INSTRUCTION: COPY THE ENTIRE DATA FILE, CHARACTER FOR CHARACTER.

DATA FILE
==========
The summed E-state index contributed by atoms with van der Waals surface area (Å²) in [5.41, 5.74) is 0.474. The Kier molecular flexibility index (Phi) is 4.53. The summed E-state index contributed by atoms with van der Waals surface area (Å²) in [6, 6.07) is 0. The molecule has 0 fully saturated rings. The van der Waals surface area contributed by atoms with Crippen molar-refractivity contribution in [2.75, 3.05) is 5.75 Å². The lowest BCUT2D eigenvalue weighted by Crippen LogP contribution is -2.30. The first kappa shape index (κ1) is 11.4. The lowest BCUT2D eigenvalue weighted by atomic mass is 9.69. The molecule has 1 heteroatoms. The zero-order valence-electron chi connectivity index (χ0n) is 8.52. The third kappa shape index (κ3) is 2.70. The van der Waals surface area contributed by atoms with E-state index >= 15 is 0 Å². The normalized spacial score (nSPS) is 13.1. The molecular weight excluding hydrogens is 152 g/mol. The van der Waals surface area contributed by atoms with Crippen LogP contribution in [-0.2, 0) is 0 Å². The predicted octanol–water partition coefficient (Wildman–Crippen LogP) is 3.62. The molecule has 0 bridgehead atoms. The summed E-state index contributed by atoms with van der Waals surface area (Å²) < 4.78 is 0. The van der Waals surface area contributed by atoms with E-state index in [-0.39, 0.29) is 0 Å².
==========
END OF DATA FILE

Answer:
The summed E-state index contributed by atoms with van der Waals surface area (Å²) in [5.41, 5.74) is 0.474. The Kier molecular flexibility index (Phi) is 4.53. The summed E-state index contributed by atoms with van der Waals surface area (Å²) in [6, 6.07) is 0. The molecule has 0 fully saturated rings. The van der Waals surface area contributed by atoms with Crippen molar-refractivity contribution in [2.75, 3.05) is 5.75 Å². The lowest BCUT2D eigenvalue weighted by Crippen LogP contribution is -2.30. The first kappa shape index (κ1) is 11.4. The lowest BCUT2D eigenvalue weighted by atomic mass is 9.69. The molecule has 1 heteroatoms. The zero-order valence-electron chi connectivity index (χ0n) is 8.52. The third kappa shape index (κ3) is 2.70. The van der Waals surface area contributed by atoms with E-state index >= 15 is 0 Å². The normalized spacial score (nSPS) is 13.1. The molecular weight excluding hydrogens is 152 g/mol. The van der Waals surface area contributed by atoms with Crippen LogP contribution in [-0.2, 0) is 0 Å². The predicted octanol–water partition coefficient (Wildman–Crippen LogP) is 3.62. The molecule has 0 bridgehead atoms. The summed E-state index contributed by atoms with van der Waals surface area (Å²) < 4.78 is 0. The van der Waals surface area contributed by atoms with E-state index in [-0.39, 0.29) is 0 Å².